Grace says, speaking about her ADHD, that, “people probably should have known my whole life”. She does not blame her parents for her later diagnosis, but reflects that they “didn’t realise how hard I was working to overcompensate”. She only began to wonder if something was different about her when she came to university. Grace says “my parents just didn’t know what to look for”.
Callum is from a rural town with a single high school. Suffering from underfunding and a lack of teaching resources, the school adopted a “compressed curriculum” for the HSC that saw Year 11 students begin half of their HSC courses in late Term 4. The remainder was completed early the following year. Callum credits the compressed curriculum for why some of his peers did not receive higher marks.
Callum observes that insufficient funding at his school stifled the potential of many of his peers. Although his classmates were intelligent, pursuits outside of the most popular subject areas could not be supported. His school’s “abnormally high marks” in wood and metalworks saw significant funding directed to these areas, whilst Callum recalls that “we only had debating one time I can remember…and drama would not be popular in a hyper-masculine rural area”. Callum graduated in a class of 14 students, of which few attended university.
Callum and Elijah discuss feeling an undeniable disparity between them and their peers upon arriving at ANU. When it came up in tutorial icebreakers that his parents had not graduated high school, Callum felt a non-vocalised air of judgement from students whose parents were doctors and lawyers.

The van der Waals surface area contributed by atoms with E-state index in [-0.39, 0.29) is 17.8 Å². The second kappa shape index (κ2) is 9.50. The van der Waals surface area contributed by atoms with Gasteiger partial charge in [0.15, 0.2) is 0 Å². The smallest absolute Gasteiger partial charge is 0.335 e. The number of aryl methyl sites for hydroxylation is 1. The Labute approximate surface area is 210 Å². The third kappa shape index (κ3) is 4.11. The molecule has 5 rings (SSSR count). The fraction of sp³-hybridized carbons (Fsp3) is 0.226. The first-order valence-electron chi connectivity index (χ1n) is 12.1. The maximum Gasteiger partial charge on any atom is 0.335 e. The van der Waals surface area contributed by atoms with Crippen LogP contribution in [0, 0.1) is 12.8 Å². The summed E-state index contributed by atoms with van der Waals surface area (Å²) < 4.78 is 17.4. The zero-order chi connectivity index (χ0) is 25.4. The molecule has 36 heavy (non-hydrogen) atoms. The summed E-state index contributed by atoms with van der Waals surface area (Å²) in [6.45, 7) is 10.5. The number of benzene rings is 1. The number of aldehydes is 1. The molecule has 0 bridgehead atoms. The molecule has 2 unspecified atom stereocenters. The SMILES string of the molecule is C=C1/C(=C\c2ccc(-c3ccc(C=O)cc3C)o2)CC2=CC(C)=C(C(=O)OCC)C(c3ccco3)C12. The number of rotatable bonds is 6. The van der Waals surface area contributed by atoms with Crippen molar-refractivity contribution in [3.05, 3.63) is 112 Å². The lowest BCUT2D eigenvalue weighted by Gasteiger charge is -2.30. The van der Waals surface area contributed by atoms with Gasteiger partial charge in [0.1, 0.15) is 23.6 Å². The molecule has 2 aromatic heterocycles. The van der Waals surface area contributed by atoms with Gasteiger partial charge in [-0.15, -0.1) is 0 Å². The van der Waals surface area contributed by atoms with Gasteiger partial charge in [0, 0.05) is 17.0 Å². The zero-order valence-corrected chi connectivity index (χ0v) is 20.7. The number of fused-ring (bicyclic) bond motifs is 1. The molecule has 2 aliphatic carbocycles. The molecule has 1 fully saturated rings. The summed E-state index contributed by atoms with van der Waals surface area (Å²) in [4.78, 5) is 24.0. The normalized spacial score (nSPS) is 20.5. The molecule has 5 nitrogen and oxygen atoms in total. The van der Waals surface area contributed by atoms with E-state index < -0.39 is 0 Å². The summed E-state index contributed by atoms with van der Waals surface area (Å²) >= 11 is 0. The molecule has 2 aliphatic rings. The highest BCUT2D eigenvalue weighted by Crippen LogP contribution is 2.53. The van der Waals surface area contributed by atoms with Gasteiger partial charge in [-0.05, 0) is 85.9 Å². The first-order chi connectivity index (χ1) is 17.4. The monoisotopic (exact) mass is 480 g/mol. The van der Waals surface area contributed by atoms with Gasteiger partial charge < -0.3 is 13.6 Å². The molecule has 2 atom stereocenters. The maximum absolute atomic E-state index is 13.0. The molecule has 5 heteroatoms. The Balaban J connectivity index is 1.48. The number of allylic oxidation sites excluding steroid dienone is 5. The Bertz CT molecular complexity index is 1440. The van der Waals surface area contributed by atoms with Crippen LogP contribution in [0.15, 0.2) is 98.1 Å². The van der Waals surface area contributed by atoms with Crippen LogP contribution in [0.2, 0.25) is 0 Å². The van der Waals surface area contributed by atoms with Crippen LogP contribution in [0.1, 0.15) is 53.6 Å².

Elijah describes subconsciously adopting another persona to be “socially viable” amongst people who grew up more privileged than him. He says he has noticed that people tend to discuss social issues “through the lens of having financial stability”, albeit often without realising it. He highlights that many students at ANU simply haven’t had to think about such issues seriously before.
One student interviewed expresses his view that many of the hindrances of being a first-generation student are “intangible”. He points out that, although first-generation status often overlaps with other factors – like low socioeconomic status and underserved education systems – the class disparity and imposter syndrome associated with being a first-generation student are less easily quantified. Therefore, he states, he is concerned that the solutions to this lived experience are equally difficult to point to.
When asked if they had ever regretted their decision to attend university, none of the first-generation students interviewed had. Instead, they all mention pride in the personal victory of attending and succeeding at university.
Elijah says that he is building the life that he wants for himself. He had been set on Canberra since his high school years, and has remained certain that he has ended up in the right place.
Grace says that she has never missed a deadline or failed a class. She is considering a post-graduate degree, but knows her parents would still be proud of her either way.
Callum says the mere fact of being at university is a constant reminder of all the hard work and sacrifice in his life. His father brags about him often in his hometown, and they talk politics with one another more than ever.
Graphics by Joseph Oh